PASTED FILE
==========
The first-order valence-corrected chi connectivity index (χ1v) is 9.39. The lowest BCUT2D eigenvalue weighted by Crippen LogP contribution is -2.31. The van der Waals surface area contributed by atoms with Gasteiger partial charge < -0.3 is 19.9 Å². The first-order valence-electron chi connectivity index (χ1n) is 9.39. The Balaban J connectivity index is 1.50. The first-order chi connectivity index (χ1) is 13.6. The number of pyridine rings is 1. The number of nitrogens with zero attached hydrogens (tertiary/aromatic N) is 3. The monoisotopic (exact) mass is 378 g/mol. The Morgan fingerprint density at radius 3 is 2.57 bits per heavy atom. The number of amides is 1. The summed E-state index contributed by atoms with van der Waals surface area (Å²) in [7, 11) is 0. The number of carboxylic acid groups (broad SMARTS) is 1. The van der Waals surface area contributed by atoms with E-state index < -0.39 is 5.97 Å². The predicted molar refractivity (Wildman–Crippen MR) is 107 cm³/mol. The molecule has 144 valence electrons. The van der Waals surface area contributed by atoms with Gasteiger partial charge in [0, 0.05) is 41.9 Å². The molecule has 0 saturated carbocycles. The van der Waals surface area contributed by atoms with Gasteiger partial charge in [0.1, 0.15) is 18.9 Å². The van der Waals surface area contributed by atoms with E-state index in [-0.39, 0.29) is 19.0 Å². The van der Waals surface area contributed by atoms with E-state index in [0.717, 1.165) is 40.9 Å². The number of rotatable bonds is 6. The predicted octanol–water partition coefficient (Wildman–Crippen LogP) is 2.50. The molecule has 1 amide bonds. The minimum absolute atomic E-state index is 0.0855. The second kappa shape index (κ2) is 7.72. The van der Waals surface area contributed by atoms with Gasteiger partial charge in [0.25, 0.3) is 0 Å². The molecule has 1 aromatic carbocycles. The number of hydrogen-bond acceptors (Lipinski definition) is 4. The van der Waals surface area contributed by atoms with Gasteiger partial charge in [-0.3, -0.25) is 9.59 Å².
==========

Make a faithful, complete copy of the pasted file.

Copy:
The first-order valence-corrected chi connectivity index (χ1v) is 9.39. The lowest BCUT2D eigenvalue weighted by Crippen LogP contribution is -2.31. The van der Waals surface area contributed by atoms with Gasteiger partial charge < -0.3 is 19.9 Å². The first-order valence-electron chi connectivity index (χ1n) is 9.39. The Balaban J connectivity index is 1.50. The first-order chi connectivity index (χ1) is 13.6. The number of pyridine rings is 1. The number of nitrogens with zero attached hydrogens (tertiary/aromatic N) is 3. The monoisotopic (exact) mass is 378 g/mol. The Morgan fingerprint density at radius 3 is 2.57 bits per heavy atom. The number of amides is 1. The summed E-state index contributed by atoms with van der Waals surface area (Å²) in [7, 11) is 0. The number of carboxylic acid groups (broad SMARTS) is 1. The van der Waals surface area contributed by atoms with E-state index < -0.39 is 5.97 Å². The predicted molar refractivity (Wildman–Crippen MR) is 107 cm³/mol. The molecule has 144 valence electrons. The van der Waals surface area contributed by atoms with Gasteiger partial charge in [0, 0.05) is 41.9 Å². The molecule has 0 saturated carbocycles. The van der Waals surface area contributed by atoms with Gasteiger partial charge in [0.1, 0.15) is 18.9 Å². The van der Waals surface area contributed by atoms with E-state index in [-0.39, 0.29) is 19.0 Å². The van der Waals surface area contributed by atoms with E-state index in [0.717, 1.165) is 40.9 Å². The number of rotatable bonds is 6. The predicted octanol–water partition coefficient (Wildman–Crippen LogP) is 2.50. The molecule has 1 amide bonds. The minimum absolute atomic E-state index is 0.0855. The second kappa shape index (κ2) is 7.72. The van der Waals surface area contributed by atoms with Gasteiger partial charge in [0.25, 0.3) is 0 Å². The molecule has 1 aromatic carbocycles. The number of hydrogen-bond acceptors (Lipinski definition) is 4. The van der Waals surface area contributed by atoms with Gasteiger partial charge in [-0.3, -0.25) is 9.59 Å².